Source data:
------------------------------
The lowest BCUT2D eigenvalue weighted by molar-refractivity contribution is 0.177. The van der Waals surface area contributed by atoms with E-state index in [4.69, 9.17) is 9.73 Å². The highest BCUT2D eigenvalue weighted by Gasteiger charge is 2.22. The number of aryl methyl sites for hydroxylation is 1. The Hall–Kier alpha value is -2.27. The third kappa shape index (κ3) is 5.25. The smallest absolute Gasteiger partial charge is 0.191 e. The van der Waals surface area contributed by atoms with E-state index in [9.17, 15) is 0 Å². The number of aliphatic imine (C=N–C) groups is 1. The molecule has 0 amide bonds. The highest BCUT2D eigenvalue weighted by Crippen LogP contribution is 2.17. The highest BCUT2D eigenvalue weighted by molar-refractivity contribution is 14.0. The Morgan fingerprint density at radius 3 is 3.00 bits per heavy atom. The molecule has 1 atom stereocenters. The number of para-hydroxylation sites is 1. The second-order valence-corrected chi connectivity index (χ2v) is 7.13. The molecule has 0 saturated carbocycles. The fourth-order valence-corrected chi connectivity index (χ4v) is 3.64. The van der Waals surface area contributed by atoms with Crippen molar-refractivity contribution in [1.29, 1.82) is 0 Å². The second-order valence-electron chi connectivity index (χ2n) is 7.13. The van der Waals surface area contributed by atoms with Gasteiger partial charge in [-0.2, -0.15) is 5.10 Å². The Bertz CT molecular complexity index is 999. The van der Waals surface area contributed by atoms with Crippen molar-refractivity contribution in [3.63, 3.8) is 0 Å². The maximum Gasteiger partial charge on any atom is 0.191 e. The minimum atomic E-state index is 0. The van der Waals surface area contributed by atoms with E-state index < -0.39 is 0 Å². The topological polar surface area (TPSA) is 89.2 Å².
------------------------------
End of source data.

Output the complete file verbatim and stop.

The lowest BCUT2D eigenvalue weighted by molar-refractivity contribution is 0.177. The van der Waals surface area contributed by atoms with E-state index in [4.69, 9.17) is 9.73 Å². The highest BCUT2D eigenvalue weighted by Gasteiger charge is 2.22. The number of aryl methyl sites for hydroxylation is 1. The Hall–Kier alpha value is -2.27. The third kappa shape index (κ3) is 5.25. The smallest absolute Gasteiger partial charge is 0.191 e. The van der Waals surface area contributed by atoms with E-state index in [9.17, 15) is 0 Å². The number of aliphatic imine (C=N–C) groups is 1. The molecule has 0 amide bonds. The highest BCUT2D eigenvalue weighted by Crippen LogP contribution is 2.17. The highest BCUT2D eigenvalue weighted by molar-refractivity contribution is 14.0. The Morgan fingerprint density at radius 3 is 3.00 bits per heavy atom. The molecule has 1 atom stereocenters. The number of para-hydroxylation sites is 1. The second-order valence-corrected chi connectivity index (χ2v) is 7.13. The molecule has 0 saturated carbocycles. The fourth-order valence-corrected chi connectivity index (χ4v) is 3.64. The van der Waals surface area contributed by atoms with Crippen molar-refractivity contribution in [1.29, 1.82) is 0 Å². The second-order valence-electron chi connectivity index (χ2n) is 7.13. The van der Waals surface area contributed by atoms with Gasteiger partial charge in [-0.2, -0.15) is 5.10 Å². The Bertz CT molecular complexity index is 999. The van der Waals surface area contributed by atoms with Crippen molar-refractivity contribution in [3.63, 3.8) is 0 Å². The maximum Gasteiger partial charge on any atom is 0.191 e. The minimum atomic E-state index is 0. The van der Waals surface area contributed by atoms with E-state index < -0.39 is 0 Å². The topological polar surface area (TPSA) is 89.2 Å².